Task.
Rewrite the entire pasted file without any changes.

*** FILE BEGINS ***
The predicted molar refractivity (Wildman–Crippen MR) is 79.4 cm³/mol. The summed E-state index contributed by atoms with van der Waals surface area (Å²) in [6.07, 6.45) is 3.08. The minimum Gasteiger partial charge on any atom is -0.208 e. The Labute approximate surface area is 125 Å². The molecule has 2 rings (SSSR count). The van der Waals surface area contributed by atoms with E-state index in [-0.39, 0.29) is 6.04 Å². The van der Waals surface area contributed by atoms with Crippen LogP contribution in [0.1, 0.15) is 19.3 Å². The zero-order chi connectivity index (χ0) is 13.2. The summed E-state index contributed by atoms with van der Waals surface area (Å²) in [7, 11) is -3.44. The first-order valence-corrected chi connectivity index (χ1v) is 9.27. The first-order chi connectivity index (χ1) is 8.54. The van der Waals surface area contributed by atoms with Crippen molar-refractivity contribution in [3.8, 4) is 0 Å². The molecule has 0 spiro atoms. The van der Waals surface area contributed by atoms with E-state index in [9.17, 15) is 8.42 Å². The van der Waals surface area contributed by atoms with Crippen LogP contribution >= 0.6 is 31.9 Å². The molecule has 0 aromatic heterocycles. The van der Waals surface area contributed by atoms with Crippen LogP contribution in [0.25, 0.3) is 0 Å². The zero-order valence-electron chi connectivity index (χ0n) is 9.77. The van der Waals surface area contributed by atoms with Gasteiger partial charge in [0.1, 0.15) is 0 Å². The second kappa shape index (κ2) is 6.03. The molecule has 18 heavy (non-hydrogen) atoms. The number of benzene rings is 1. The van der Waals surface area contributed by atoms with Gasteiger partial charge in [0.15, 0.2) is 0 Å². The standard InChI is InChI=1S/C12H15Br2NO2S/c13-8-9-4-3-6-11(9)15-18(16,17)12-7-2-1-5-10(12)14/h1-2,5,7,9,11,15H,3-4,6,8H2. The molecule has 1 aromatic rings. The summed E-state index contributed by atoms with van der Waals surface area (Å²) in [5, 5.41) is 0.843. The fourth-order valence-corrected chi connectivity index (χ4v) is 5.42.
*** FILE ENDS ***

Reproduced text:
The predicted molar refractivity (Wildman–Crippen MR) is 79.4 cm³/mol. The summed E-state index contributed by atoms with van der Waals surface area (Å²) in [6.07, 6.45) is 3.08. The minimum Gasteiger partial charge on any atom is -0.208 e. The Labute approximate surface area is 125 Å². The molecule has 2 rings (SSSR count). The van der Waals surface area contributed by atoms with E-state index in [-0.39, 0.29) is 6.04 Å². The van der Waals surface area contributed by atoms with Crippen LogP contribution in [0.1, 0.15) is 19.3 Å². The zero-order chi connectivity index (χ0) is 13.2. The summed E-state index contributed by atoms with van der Waals surface area (Å²) in [7, 11) is -3.44. The first-order valence-corrected chi connectivity index (χ1v) is 9.27. The first-order chi connectivity index (χ1) is 8.54. The van der Waals surface area contributed by atoms with Crippen molar-refractivity contribution in [3.8, 4) is 0 Å². The molecule has 0 spiro atoms. The van der Waals surface area contributed by atoms with E-state index in [9.17, 15) is 8.42 Å². The van der Waals surface area contributed by atoms with Crippen LogP contribution >= 0.6 is 31.9 Å². The molecule has 0 aromatic heterocycles. The van der Waals surface area contributed by atoms with Crippen LogP contribution in [0.25, 0.3) is 0 Å². The zero-order valence-electron chi connectivity index (χ0n) is 9.77. The van der Waals surface area contributed by atoms with Gasteiger partial charge in [0.1, 0.15) is 0 Å². The second kappa shape index (κ2) is 6.03. The molecule has 18 heavy (non-hydrogen) atoms. The number of benzene rings is 1. The van der Waals surface area contributed by atoms with Gasteiger partial charge in [0.15, 0.2) is 0 Å². The standard InChI is InChI=1S/C12H15Br2NO2S/c13-8-9-4-3-6-11(9)15-18(16,17)12-7-2-1-5-10(12)14/h1-2,5,7,9,11,15H,3-4,6,8H2. The molecule has 1 aromatic rings. The summed E-state index contributed by atoms with van der Waals surface area (Å²) in [5, 5.41) is 0.843. The fourth-order valence-corrected chi connectivity index (χ4v) is 5.42.